Relatives were interviewed to see if there might be some discrepancy, but their accounts matched those of the patients. In discussing this paradox colleagues would emphasize that a first psychiatric illness of sudden onset in a person on the threshold of middle age who had previously been of sound personality was most likely to be a psychosis, probably an atypical endogenous depression (syn. manic depressive psychosis, depressed type, International Classification of Disorders 296.2). But, try as we might, we could not project the manifestations of other than neurotic disorders on these patients. The revealed pattern of causality of "athletic neurosis" in these men thus was an exception to the general rule that neurotic illness develops only in personalities with many of the traditionally accepted neurotic markers in the life history - a finding we realize may be unacceptable in some quarters.

The general run of neurotic men we treated in Leeds proved to be significantly different in many respects from those with the athletic neurosis. Unlike the athletes, the ordinary neurotics had had a lifelong lack of interest in physical prowess and well-being. Their life stories were characterized by childhood ill health and disturbed interpersonal relations. In these men the immediate precipitant was quite often a reactivated crisis in relationships, almost never a threat to their physical well-being, as was the case with the athletic neurotics. They differed from the athletic group of men with essentially similar neurotic symptomatology in many other ways - e.g., they were younger when referred for treatment, had immature bone structure, and had low sociability, and lower extraversion and higher neuroticism scores on the Maudsley Personality Inventory…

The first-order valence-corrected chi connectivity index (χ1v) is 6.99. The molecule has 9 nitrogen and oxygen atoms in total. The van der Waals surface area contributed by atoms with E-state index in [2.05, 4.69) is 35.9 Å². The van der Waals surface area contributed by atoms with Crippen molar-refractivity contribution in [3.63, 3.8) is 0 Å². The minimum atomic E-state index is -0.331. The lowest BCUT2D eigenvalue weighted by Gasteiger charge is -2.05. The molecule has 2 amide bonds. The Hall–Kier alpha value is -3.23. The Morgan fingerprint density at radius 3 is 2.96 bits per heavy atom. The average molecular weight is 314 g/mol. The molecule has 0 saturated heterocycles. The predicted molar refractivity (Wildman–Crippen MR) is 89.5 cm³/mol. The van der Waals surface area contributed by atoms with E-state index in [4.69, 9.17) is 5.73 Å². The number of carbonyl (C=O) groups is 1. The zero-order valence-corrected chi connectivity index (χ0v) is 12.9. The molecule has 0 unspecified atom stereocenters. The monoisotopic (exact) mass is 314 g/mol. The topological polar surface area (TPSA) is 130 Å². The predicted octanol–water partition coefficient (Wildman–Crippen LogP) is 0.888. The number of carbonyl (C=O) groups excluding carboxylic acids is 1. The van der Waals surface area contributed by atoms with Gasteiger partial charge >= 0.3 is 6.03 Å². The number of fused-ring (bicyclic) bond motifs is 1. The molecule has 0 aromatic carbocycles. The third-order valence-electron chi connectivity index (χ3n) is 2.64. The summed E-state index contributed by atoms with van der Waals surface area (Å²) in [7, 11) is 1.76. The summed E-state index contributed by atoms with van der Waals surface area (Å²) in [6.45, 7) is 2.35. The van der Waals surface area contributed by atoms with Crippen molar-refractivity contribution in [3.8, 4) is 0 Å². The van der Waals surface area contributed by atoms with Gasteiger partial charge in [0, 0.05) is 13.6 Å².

The phenomenon of sudden neurotic breakdown in men devoted to physical fitness was first revealed to me many years ago when working with Sir Martin Roth in Newcasrleupon-Tyne, but it was only subsequently, in Leeds as a consultant psychiatrist, that I was able to embark on a systematic study of the problem. The clinical team in Leeds received around 400 new psychiatric referrals each year,1 and so we encountered in considerable numbers some of the disorder complexes that are not often seen in other clinical settings.